At this moment, the door opened and the clamour of three young boys filled the room. Their mother followed close behind and sent them to their beds with stern words. Fana helped to tuck them in and kissed each of them good night. Then she sat down on the rug by the bed she shared with her sister and leaned her head against the wood of the bedstead.
Her mother seated herself in an armchair by the shuttered window. She spoke a brief blessing and bade them all a good night. Then she began to sing the lullaby, with a voice faint but clear. The boys, thinking themselves too old for such comforts, continued to whisper to each other for a while, but soon the lull of the song caught them, too, and they lay in their beds quiet and content. Fana closed her eyes and, soothed by her mother's voice, she let the tears flow.
Éowyn walked across the great hall with brisk steps. It was empty at this time of day save for the guards, because Éomer had ridden out with his éored to meet Elfhelm in Aldburg and Léofred was busy in the treasury. Before she came to the passageway that led to her apartments, she felt a tug in the nape of her neck and realized that the clasp of her necklace had caught in her dress. She stopped and reached behind her head to untangle the clasp. It was a movement that gave her trouble, especially in her shield arm. While she fumbled with the necklace, her look fell on the well in the corner of the hall.
This well was little more than a hole in the floor. It had been put there when the hall was first built to provide water at times when the building might serve as a refuge. However, the servants found it useful and drew water there daily whenever they needed it in the hall. It was usually covered with a wooden lid, but some careless person had left the lid lying to one side and though it was in an out-of-the-way corner, the gaping hole in the floor posed a danger.
Éowyn walked over to close the lid, still struggling with the necklace. Her fingers were tingling. Just as she knelt down to pick up the cover, the clasp came undone and with a small tinkling noise the necklace slid over the edge of the well and into the darkness.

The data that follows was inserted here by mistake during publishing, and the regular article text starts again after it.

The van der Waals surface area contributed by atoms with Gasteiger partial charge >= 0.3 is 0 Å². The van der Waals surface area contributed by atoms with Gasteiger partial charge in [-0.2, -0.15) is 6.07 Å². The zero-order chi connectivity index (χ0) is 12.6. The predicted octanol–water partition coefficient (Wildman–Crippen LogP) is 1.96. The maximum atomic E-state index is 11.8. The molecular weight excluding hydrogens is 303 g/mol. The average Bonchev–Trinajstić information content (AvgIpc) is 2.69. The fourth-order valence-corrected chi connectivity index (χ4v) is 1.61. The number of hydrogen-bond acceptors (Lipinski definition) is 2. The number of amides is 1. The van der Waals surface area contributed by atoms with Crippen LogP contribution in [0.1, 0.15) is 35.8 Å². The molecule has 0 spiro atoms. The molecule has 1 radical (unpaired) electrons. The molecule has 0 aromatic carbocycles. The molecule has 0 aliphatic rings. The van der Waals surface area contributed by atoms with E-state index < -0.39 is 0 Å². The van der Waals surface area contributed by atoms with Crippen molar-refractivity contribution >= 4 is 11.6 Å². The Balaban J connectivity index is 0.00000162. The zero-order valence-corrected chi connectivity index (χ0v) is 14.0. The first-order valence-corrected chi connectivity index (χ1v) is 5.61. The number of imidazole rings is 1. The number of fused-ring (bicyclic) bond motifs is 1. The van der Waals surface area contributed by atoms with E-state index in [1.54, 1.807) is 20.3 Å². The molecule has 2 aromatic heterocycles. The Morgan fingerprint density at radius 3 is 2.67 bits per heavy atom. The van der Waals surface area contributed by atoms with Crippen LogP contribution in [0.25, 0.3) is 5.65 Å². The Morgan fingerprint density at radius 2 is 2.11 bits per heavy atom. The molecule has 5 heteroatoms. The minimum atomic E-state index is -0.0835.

After a moment of hesitation, she lifted out the bucket and peered down into the hole. It was too dark to see much, though, so she took a torch from one of the holders on the wall and shone it down. In the flickering light she could see the necklace at a depth of no less than thirty feet dangling from a protruding brick. Much, much further down a tiny glint indicated the surface of the water.
Éowyn stifled a cry of annoyance, when she heard the tock-shuffle-tock-shuffle of the young scribe approaching.
"Lady Éowyn?" he asked. "Is all well with you?"
"Oh – you are Déoric, aren't you? I had a little mishap. My necklace fell into the well. It is caught on a brick or something, but I do not know how to reach it."
"Let me see." He put aside one crutch and awkwardly lowered himself onto the ground to look down the hole. Meanwhile the guards had taken notice and two of them came across the hall to find out the cause of the commotion.
"A fishing rod maybe?" suggested one of them.
Éowyn shook her head. "That might just serve to pull the necklace off its hold and send it all the way down into the water."
"Is it very precious?" asked Déoric.
"It was a present from Lord Faramir on our betrothal," she said. "It is precious enough to me that I would climb down to get it, if I felt I could trust my arms. Alas, it was their very feebleness that caused the calamity in the first place."
"You would struggle to go down there anyway, Lady Éowyn," said one of the guards. "The well is just so narrow. It's scarcely wider than the bucket. I wonder how it was ever built."
The opening was indeed less than two feet wide and it was not conceivable how any grown person could descend into the shaft. The Lady of Rohan, though slender, was tall and broad shouldered, and while she might have fitted into the opening, once inside she would have barely been able to move. The men were too strongly built.